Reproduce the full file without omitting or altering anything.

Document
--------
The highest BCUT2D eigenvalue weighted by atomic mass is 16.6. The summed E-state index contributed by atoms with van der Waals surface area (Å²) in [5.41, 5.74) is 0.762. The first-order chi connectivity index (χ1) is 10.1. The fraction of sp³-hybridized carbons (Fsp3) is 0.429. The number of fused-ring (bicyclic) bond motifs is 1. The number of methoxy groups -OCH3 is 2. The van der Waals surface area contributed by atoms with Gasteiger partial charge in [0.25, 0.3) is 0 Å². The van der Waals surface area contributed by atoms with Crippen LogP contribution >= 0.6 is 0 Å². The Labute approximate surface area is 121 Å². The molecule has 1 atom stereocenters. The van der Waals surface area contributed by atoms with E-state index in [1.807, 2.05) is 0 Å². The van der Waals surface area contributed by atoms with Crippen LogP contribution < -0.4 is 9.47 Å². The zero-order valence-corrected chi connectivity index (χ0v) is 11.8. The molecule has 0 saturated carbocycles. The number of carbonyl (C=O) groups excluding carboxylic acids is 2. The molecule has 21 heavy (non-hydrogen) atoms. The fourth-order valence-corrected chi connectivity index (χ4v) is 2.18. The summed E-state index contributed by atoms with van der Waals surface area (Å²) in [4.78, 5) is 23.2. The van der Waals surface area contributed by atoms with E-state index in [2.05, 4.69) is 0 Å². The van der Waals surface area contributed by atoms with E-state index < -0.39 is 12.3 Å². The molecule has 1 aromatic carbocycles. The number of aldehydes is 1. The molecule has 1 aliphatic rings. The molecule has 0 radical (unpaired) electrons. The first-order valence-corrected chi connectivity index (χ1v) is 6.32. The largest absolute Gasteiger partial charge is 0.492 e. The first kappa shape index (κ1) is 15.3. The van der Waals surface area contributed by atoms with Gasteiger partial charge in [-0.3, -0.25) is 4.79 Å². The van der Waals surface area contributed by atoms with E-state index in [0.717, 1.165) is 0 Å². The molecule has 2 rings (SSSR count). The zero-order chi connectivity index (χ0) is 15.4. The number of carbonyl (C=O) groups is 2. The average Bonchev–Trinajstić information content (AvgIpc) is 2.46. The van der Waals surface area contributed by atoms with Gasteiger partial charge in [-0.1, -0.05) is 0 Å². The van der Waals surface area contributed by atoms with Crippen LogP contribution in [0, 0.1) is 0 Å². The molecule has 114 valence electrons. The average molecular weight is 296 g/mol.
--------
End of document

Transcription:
The highest BCUT2D eigenvalue weighted by atomic mass is 16.6. The summed E-state index contributed by atoms with van der Waals surface area (Å²) in [5.41, 5.74) is 0.762. The first-order chi connectivity index (χ1) is 10.1. The fraction of sp³-hybridized carbons (Fsp3) is 0.429. The number of fused-ring (bicyclic) bond motifs is 1. The number of methoxy groups -OCH3 is 2. The van der Waals surface area contributed by atoms with Gasteiger partial charge in [0.25, 0.3) is 0 Å². The van der Waals surface area contributed by atoms with Crippen LogP contribution >= 0.6 is 0 Å². The Labute approximate surface area is 121 Å². The molecule has 1 atom stereocenters. The van der Waals surface area contributed by atoms with E-state index in [1.807, 2.05) is 0 Å². The van der Waals surface area contributed by atoms with Crippen LogP contribution < -0.4 is 9.47 Å². The zero-order valence-corrected chi connectivity index (χ0v) is 11.8. The molecule has 0 saturated carbocycles. The number of carbonyl (C=O) groups excluding carboxylic acids is 2. The molecule has 21 heavy (non-hydrogen) atoms. The fourth-order valence-corrected chi connectivity index (χ4v) is 2.18. The summed E-state index contributed by atoms with van der Waals surface area (Å²) in [4.78, 5) is 23.2. The van der Waals surface area contributed by atoms with E-state index in [2.05, 4.69) is 0 Å². The van der Waals surface area contributed by atoms with E-state index < -0.39 is 12.3 Å². The molecule has 1 aromatic carbocycles. The number of aldehydes is 1. The molecule has 1 aliphatic rings. The molecule has 0 radical (unpaired) electrons. The first-order valence-corrected chi connectivity index (χ1v) is 6.32. The largest absolute Gasteiger partial charge is 0.492 e. The first kappa shape index (κ1) is 15.3. The van der Waals surface area contributed by atoms with Gasteiger partial charge in [-0.3, -0.25) is 4.79 Å². The van der Waals surface area contributed by atoms with E-state index in [0.717, 1.165) is 0 Å². The molecule has 2 rings (SSSR count). The zero-order chi connectivity index (χ0) is 15.4. The number of carbonyl (C=O) groups is 2. The average Bonchev–Trinajstić information content (AvgIpc) is 2.46. The van der Waals surface area contributed by atoms with Gasteiger partial charge in [-0.1, -0.05) is 0 Å². The van der Waals surface area contributed by atoms with Crippen LogP contribution in [0, 0.1) is 0 Å². The molecule has 114 valence electrons. The average molecular weight is 296 g/mol.